Social bookmarking

I checked out both Delicious and Magnolia today, trying to find a way to organize my disparate bookmarks in a way that might help others also.

It’s a bizarre idea, social bookmarking, but it makes some sense to use any means necessary to pare down the vast library of the internet.

I also used Google’s blog search for the first time.What shocked me was clicking on links to blogs on my chosen topic (“online teaching”) and finding lists that were obviously connected to ads for other things entirely.

I also noticed there are already sites containing feeds from several social bookmarking sites, trying to compile them, like popurls. Man there was a lot of junk there.

None of this is helping organize my multiple sets of bookmarks in three different browsers on three different computers — it’s just helping me add to them!

A 2001 video at MCC library

In this case, of a Dallas Tele conference on the challenge of retaining online students (2001). Enchanted by the ideas of Joyce Bishop of Golden West, who had great ideas about multiple intelligences in online learning. I’m following her advice and have changed the first week’s discussion in all my online classes to have students take a Multiple Intelligences Assessment and discuss their results and what they need to make the class a successful experience for them.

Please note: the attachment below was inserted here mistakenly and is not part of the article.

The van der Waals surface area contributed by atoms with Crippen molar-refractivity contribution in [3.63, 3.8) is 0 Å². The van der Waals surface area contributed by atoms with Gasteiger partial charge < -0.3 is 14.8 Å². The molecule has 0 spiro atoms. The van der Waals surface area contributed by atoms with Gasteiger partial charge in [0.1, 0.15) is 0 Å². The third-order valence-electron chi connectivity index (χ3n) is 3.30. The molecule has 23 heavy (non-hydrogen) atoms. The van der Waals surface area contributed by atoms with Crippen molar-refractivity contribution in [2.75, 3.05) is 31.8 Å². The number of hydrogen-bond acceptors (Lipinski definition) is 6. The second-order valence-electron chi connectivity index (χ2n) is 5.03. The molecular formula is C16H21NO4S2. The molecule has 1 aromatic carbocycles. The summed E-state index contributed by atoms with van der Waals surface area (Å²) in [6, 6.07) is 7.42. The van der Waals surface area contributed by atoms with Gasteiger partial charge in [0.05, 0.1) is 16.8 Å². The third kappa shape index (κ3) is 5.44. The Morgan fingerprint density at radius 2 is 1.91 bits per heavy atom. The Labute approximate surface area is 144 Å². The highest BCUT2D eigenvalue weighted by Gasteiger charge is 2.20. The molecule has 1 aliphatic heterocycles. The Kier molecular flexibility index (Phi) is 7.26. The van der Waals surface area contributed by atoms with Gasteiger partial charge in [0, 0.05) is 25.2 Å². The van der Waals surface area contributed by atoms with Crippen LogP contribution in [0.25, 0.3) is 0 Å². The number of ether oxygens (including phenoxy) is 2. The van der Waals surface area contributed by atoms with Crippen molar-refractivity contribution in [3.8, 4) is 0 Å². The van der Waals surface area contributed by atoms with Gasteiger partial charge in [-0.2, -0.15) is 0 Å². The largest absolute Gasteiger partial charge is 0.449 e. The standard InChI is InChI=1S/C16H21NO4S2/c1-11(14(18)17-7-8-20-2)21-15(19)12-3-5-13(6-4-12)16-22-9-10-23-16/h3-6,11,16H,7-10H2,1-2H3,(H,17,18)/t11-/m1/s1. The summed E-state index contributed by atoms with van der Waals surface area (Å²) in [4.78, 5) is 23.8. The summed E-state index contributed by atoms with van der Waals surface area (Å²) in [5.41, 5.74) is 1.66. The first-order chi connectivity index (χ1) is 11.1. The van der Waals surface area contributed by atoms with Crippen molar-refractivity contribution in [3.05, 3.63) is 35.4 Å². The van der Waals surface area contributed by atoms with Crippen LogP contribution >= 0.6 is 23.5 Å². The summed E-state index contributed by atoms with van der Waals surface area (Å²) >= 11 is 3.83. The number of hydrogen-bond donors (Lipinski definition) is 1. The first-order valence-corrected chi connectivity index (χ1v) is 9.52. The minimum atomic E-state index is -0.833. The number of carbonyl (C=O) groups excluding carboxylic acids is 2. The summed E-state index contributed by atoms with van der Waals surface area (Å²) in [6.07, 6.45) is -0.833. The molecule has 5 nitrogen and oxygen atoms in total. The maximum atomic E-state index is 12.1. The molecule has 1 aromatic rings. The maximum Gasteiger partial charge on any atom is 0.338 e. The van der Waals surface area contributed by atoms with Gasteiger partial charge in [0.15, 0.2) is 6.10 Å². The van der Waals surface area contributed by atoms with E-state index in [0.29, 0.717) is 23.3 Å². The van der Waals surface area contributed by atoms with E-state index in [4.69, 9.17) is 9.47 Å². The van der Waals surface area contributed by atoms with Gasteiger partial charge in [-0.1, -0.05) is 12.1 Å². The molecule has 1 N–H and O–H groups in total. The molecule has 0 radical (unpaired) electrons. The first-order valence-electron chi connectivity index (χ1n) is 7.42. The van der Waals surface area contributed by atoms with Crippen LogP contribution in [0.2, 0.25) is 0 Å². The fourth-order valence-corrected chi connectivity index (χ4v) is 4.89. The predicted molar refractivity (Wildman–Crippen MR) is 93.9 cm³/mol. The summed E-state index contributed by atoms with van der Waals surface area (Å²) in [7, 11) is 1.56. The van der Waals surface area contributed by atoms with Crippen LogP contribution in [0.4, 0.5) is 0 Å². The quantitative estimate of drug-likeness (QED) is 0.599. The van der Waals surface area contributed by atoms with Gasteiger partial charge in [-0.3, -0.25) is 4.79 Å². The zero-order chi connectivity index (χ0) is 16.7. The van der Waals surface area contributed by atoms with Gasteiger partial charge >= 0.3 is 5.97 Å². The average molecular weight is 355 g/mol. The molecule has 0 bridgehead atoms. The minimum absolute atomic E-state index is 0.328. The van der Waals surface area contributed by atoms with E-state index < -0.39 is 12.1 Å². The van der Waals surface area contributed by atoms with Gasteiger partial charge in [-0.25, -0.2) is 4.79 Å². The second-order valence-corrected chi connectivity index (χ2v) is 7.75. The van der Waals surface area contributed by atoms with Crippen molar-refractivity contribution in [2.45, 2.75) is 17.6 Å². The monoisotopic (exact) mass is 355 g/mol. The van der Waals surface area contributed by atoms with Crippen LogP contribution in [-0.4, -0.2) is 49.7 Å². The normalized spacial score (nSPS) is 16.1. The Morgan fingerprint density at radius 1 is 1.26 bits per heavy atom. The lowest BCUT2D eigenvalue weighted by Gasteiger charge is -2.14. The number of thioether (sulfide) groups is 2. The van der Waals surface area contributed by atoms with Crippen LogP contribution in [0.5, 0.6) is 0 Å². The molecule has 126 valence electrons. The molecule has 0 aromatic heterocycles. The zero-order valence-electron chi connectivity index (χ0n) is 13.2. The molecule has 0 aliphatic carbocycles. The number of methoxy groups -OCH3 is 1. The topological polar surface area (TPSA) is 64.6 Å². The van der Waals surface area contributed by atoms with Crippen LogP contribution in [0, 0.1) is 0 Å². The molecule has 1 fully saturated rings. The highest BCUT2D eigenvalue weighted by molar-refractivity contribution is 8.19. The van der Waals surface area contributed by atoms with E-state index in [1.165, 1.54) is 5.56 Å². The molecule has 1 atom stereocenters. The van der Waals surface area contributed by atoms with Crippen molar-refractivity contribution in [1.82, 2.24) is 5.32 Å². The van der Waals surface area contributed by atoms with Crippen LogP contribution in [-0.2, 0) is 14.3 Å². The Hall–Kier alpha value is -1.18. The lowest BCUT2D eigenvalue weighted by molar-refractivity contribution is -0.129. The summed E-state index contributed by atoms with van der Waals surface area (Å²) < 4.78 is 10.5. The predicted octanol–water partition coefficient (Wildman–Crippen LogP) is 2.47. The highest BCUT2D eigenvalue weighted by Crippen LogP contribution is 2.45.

Sex and Marriage — connections to Victorianism

<![CDATA[In a recent review in Atlantic Monthly, Christina Nehring criticizes the premise of Esther Perel’s book “Mating in Captivity”. Although she agrees with Perel’s basic premise that everyday life kills eroticism, her suggestion opposes Perel’s view that sex must be further worked on between couples. Rather, Nehring claims it is time to remystify rather than demystify sex, to make it more mysterious.

I find this interesting because in one of my favorite books, When Passion Reigned: Sex and the Victorians (Patricia Anderson 1996), it is argued that this is exactly what the Victorians were doing. All the nonsense about strict sexual morality and covering up table limbs and such was an intentionally mystifying veneer, not a cover-up for the fringe activities of Victorian brothels.

So I suppose the call is to reVictorianize sexuality. ]]>